President Bush has tremendous resources in the incumbency for his re-election. They should not be underestimated. His visit to be photographed with children at a Baltimore County Head Start center was just a whiff.
But he also has a problem. It would not show were the economy robust and he still the incredibly popular leader of a brief war. It is a problem that emerges to view in hard times.
It is the mirror image of the Democrats' need to hold together the zealous liberals who give the party its purpose and energy and the reasonable moderates who dictate the outcome of elections. The mix of attributes best suited to winning a Democratic nomination is usually death on Election Day.
Mr. Bush has two sets of principles, guiding advisers and stars to steer by. He must be true to each. Either can reciprocate if spurned. He is caught between the conservative right wing and the sensible center of American politics, between the need to retain the enthusiasm of the faithful who do the work and the tolerance of the uncommitted who cast the decisive votes.
It is not a unique position in politics. Every major Democrat knows about it, every British Tory and Laborite. President Nixon could tell him a few (expletive deleted) things about it.
President Nixon employed speech writers for each, Ray Price to be Good Richard and Pat Buchanan to be Bad Richard, and others for different personae. As described by the memoirist William Safire: ''When he was at his most presidential, Ray Price was the writer Nixon preferred; when he was at his most elemental, it was Pat Buchanan, for whom he also had a personal affection; and when he wanted the complicated made simple, or a line to be quoted, myself.''
The right-wing pillar of Bush support is loyal to, if anyone, President Reagan. It judges Mr. Bush on his faithfulness to dogma. It wants deregulation, drastically lower spending in the domestic area and a Supreme Court ruling that abortion is murder. Movement conservatives are ready to accuse the president of apostasy, cynicism and opportunism at the first sign of straying. At any sign of creeping liberalism, they swat him as no better than a Democrat (that being slightly lower than a rattlesnake).
It is instructive to watch Mr. Bush on the issue of abortion. He was a late convert to the right-to-life side. With victory in sight on the Supreme Court, he saw the politics of it boomerang. So he called the party a big tent with room for abortion-righters. This season he is an ardent right-to-lifer again. Come October, he is likely to rediscover the big tent.
Mr. Bush's forceful State of the Union address should have passed most of the conservative litmus tests. He wants to deregulate the banks, halve capital-gains tax, replace welfare (with what he did not say), throw a bone called enterprise zones (an early Reagan proposal to abolish regulation) at the cities.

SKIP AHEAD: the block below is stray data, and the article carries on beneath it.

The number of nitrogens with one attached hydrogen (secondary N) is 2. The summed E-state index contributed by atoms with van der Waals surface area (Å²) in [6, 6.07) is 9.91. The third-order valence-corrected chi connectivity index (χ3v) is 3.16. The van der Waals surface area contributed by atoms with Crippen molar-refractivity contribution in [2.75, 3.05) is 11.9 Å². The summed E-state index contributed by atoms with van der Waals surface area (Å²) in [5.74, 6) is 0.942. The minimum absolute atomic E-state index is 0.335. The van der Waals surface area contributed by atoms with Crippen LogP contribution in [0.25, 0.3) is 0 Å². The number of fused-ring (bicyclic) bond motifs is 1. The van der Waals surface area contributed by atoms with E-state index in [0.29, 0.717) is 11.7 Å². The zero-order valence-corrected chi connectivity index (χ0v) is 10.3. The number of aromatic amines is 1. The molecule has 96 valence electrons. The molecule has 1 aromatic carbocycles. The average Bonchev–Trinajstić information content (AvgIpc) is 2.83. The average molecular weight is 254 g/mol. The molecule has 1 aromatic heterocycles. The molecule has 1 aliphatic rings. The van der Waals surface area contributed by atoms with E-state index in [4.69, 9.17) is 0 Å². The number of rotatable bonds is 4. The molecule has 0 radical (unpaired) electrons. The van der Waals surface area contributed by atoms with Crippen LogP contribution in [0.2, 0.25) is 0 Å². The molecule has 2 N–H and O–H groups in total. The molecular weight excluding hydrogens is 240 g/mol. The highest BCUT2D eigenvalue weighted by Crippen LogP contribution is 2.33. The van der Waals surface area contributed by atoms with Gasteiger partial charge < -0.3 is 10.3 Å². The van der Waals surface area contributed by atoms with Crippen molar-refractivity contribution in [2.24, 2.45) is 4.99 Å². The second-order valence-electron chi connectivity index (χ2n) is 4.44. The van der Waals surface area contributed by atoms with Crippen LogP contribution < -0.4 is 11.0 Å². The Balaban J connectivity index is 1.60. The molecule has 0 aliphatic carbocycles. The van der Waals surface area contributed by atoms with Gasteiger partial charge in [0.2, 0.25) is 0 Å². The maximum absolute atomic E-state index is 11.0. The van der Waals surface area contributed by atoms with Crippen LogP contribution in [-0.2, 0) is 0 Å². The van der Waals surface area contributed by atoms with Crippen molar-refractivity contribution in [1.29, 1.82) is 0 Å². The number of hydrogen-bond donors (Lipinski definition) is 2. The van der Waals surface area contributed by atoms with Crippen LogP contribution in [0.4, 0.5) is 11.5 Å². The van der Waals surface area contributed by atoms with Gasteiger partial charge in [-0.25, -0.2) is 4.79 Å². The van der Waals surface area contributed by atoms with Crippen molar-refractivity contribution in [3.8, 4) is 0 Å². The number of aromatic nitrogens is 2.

Committed conservatives make the Republican Party tick at national election time. They provide it funds, ideas, energy and envelope-stuffing. He cannot do without them. But they are not representative of the nation. The decisive part of the electorate that Mr. Bush needs is comfortable voting Democratic some of the time -- especially for senator, representative, governor and legislator. Ronald Reagan was extremely good at winning the votes of such people.
The 1980s boom moved people to the right. But the 1992 recession and anxiety moved the country a little to the left. Unheralded, a -- of liberalism is back in style: a little shelter for the homeless here, better nutrition for poverty babies there. Pragmatists are style watchers; true believers are not.
To appeal to uncommitted voters in these parlous times is to steal Democratic thunder. Hence, a little more for Pell grants and WIC in the budget. Peanuts, of course. There is not much play in a budget even of $1.52 trillion that allots $15.4 billion for crime-fighting, $15.7 billion for agriculture, $17 billion for space and technology, $18 for foreign aid, $25.1 billion for the environment -- and $214.6 billion for interest on accumulated deficits.
The trick is to try to appease one constituency without enraging the other. This can be done once, twice, but not always. Right now, Mr. Bush needs to beat back the Buchanan challenge. He needs the conservatives in the Republican primaries. But he needs their favor without crippling his appeal to middle-of-the-road voters in November.
It was not going to be such a problem. A year ago, Mr. Bush was invincible. That is why no Democrat of national stature is seeking his party's presidential nomination today. But then the recession came back, creating pessimism beyond precedent.
Now that he is in trouble, Mr. Bush will be seen placating alternately the hard-core conservatives and the uncommitted voters out there, the ideologues and pragmatists in his camp. It is a fair bet that he will tilt conservative until midsummer, and pragmatic after. How well he brings it off will affect his electability against a credible opponent, should one emerge. Finding out is what campaigns are for.
None of this would matter should the economy snap back. Mr. Bush will do everything in his power to make that happen. It isn't much, thanks to the interest bill. That is why he is reduced to haranguing bank regulators to loosen up. It is what he can do.
Daniel Berger writes editorials for The Sun.